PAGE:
Let’s take a quick peek at a future (near future!) instructor who has adapted to technology. 

It’s Monday morning, which means another day and another exciting week in the technologically enhanced classroom. 

(Psst! That’s you!) Mrs. Apple walks into her classroom, hurriedly turns on her laptop, and goes over the daily news and podcasts that the children will be watching shortly. She then goes to the school’s web community, where she finds some announcements and where her kids had been working on their online activities all night.

She responds to a few of their queries regarding an upcoming project as well as a parent’s concerns about their son’s math grades. The parent is in southern India on business, but she has been monitoring her son’s progress in the school’s password-protected virtual community. Homework included a notebook, a science quiz, and a French crossword. 

Mrs. Apple swiftly and efficiently reviews the marks and comments on the activities without having to shuffle the pages. She beams when she realizes the pupils’ Space Glossary has grown to almost 100 words. The return of the Space Shuttle will be featured on the morning news, which may extract some further space jargon. She goes over the most recent posts and gives her approval.

A student who enjoys dealing with technology arrives early in the morning to set up the classroom projector, digital whiteboard, and electronic tablet. To ensure that the equipment and student response systems are ready for the day’s job, he tests them. Meanwhile, the instructor prepares a number of digital courses, PowerPoint presentations, and web pages that she will use throughout the day. 

The kids enter and take part in the school’s opening exercises, which are broadcast on the multimedia system. The words of the national anthem scroll across the bottom of the screen as photos of their country’s scenery and history flash across the classroom monitor.

The class opens with a ten-minute overview of global and national events provided in a student-friendly way. Students prepare to learn more about their world from people their own age after a brief discussion and activities connected to current events. The class connects with their digital pen buddies on the other side of the globe via video link, and a student-moderated debate ensues, allowing both classes to ask questions and acquire a human perspective on their pen pals’ countries, which will aid them in their upcoming assignments.

Following the completion of the online conference, each student writes a formal letter to their pen pal and sends it via their school email. A few students provide an animated short film they made in computer class, while others contribute video skits they preformed in drama class and uploaded to their personal hard drives.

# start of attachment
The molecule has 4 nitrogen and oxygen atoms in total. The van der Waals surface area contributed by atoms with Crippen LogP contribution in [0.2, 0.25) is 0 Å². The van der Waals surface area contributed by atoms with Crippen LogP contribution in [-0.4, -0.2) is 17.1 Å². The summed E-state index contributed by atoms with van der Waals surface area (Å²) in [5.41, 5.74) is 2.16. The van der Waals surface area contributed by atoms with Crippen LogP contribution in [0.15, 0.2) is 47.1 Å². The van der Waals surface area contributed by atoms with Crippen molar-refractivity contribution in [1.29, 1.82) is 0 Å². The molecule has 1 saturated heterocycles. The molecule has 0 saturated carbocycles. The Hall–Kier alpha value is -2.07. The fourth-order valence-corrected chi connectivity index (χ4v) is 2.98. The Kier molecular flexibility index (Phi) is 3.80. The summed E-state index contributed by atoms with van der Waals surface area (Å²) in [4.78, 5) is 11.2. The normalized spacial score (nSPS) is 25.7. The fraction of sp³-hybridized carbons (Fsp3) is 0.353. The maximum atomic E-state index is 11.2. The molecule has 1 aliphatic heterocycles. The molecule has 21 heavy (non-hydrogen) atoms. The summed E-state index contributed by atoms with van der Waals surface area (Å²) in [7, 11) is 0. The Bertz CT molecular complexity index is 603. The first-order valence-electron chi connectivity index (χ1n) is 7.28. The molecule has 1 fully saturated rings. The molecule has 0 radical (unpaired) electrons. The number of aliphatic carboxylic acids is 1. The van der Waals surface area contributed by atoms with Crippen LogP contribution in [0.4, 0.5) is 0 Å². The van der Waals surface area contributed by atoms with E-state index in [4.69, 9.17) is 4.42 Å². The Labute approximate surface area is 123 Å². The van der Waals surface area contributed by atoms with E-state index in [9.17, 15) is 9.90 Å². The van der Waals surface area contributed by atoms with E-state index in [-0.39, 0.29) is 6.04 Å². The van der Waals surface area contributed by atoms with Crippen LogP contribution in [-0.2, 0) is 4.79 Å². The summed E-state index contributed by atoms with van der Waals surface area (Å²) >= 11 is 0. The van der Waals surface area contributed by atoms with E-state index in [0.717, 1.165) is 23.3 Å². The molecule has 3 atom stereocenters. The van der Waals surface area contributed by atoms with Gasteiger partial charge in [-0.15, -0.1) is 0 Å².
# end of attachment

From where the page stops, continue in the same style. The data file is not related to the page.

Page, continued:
A group of enthusiastic student web designers decided to put their talents to the test by entering a youth site design competition sponsored by a multinational technology corporation. Students become so engaged in the project that they spend their lunch breaks and weekends trying to win the grand prize. 

After lunch, the teacher has the pupils answer questions utilizing their computerized student response devices in order to get immediate feedback on whether or not they understood the previous day’s lecture. Following a quick review of the quiz results, the instructor uploads a few pages from the previous day’s session to provide the students with the needed clarification.

Now that the teacher is certain that the students understand yesterday’s lecture, he uses video, interactive software, and electronic whiteboard exercises to introduce the next topic, and he uses student response systems to regularly monitor their understanding. Students finish their assignments after the class, and a few students use a visual software package to study the lesson again. 

Finally, the class decided to contribute to Wikipedia. They’ve been updating information on their town’s history. One student brought in an ancient history book from her grandmother, which will assist the class in gathering new knowledge for their entry.

In this technology-enabled classroom, the day and year go on like this. Interactive courses, professional online presentations, conferences, hands-on exercises, and digital exams are all utilized in a fun, efficient, and productive manner. The only remaining question is if you intend to teach in this type of environment.